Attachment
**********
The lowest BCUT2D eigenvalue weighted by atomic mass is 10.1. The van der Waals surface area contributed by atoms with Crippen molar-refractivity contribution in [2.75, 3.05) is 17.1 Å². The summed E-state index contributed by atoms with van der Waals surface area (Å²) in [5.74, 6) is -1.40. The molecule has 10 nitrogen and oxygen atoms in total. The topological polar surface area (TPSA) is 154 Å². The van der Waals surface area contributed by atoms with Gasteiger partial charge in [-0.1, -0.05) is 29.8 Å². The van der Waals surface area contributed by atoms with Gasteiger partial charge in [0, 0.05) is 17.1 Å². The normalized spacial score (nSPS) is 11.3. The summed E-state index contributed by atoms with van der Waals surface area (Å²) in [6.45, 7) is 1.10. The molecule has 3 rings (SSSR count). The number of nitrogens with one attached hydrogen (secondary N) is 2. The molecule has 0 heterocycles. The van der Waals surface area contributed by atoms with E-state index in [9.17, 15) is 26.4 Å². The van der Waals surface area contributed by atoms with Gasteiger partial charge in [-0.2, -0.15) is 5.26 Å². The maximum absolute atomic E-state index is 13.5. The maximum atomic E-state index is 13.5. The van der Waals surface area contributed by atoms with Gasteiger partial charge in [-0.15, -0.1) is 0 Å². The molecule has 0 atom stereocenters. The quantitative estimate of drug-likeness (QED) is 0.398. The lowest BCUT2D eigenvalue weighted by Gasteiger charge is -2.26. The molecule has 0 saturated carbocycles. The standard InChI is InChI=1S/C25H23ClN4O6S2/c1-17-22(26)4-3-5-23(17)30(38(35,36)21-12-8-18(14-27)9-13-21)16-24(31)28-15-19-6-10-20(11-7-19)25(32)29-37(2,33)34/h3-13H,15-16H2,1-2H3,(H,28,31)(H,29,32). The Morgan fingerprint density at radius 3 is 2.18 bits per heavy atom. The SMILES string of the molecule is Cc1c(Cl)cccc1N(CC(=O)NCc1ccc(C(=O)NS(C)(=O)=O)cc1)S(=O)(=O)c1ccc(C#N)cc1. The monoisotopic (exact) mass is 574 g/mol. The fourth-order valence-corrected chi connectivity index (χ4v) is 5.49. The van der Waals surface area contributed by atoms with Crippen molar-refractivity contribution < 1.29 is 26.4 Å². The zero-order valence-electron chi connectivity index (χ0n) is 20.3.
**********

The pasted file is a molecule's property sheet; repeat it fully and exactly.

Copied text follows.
The lowest BCUT2D eigenvalue weighted by atomic mass is 10.1. The van der Waals surface area contributed by atoms with Crippen molar-refractivity contribution in [2.75, 3.05) is 17.1 Å². The summed E-state index contributed by atoms with van der Waals surface area (Å²) in [5.74, 6) is -1.40. The molecule has 10 nitrogen and oxygen atoms in total. The topological polar surface area (TPSA) is 154 Å². The van der Waals surface area contributed by atoms with Gasteiger partial charge in [-0.1, -0.05) is 29.8 Å². The van der Waals surface area contributed by atoms with Gasteiger partial charge in [0, 0.05) is 17.1 Å². The normalized spacial score (nSPS) is 11.3. The summed E-state index contributed by atoms with van der Waals surface area (Å²) in [6.45, 7) is 1.10. The molecule has 3 rings (SSSR count). The number of nitrogens with one attached hydrogen (secondary N) is 2. The molecule has 0 heterocycles. The van der Waals surface area contributed by atoms with E-state index in [9.17, 15) is 26.4 Å². The van der Waals surface area contributed by atoms with Gasteiger partial charge in [-0.2, -0.15) is 5.26 Å². The maximum absolute atomic E-state index is 13.5. The maximum atomic E-state index is 13.5. The van der Waals surface area contributed by atoms with Gasteiger partial charge in [-0.15, -0.1) is 0 Å². The molecule has 0 atom stereocenters. The quantitative estimate of drug-likeness (QED) is 0.398. The lowest BCUT2D eigenvalue weighted by Gasteiger charge is -2.26. The molecule has 0 saturated carbocycles. The standard InChI is InChI=1S/C25H23ClN4O6S2/c1-17-22(26)4-3-5-23(17)30(38(35,36)21-12-8-18(14-27)9-13-21)16-24(31)28-15-19-6-10-20(11-7-19)25(32)29-37(2,33)34/h3-13H,15-16H2,1-2H3,(H,28,31)(H,29,32). The Morgan fingerprint density at radius 3 is 2.18 bits per heavy atom. The SMILES string of the molecule is Cc1c(Cl)cccc1N(CC(=O)NCc1ccc(C(=O)NS(C)(=O)=O)cc1)S(=O)(=O)c1ccc(C#N)cc1. The monoisotopic (exact) mass is 574 g/mol. The fourth-order valence-corrected chi connectivity index (χ4v) is 5.49. The van der Waals surface area contributed by atoms with Crippen molar-refractivity contribution < 1.29 is 26.4 Å². The zero-order valence-electron chi connectivity index (χ0n) is 20.3.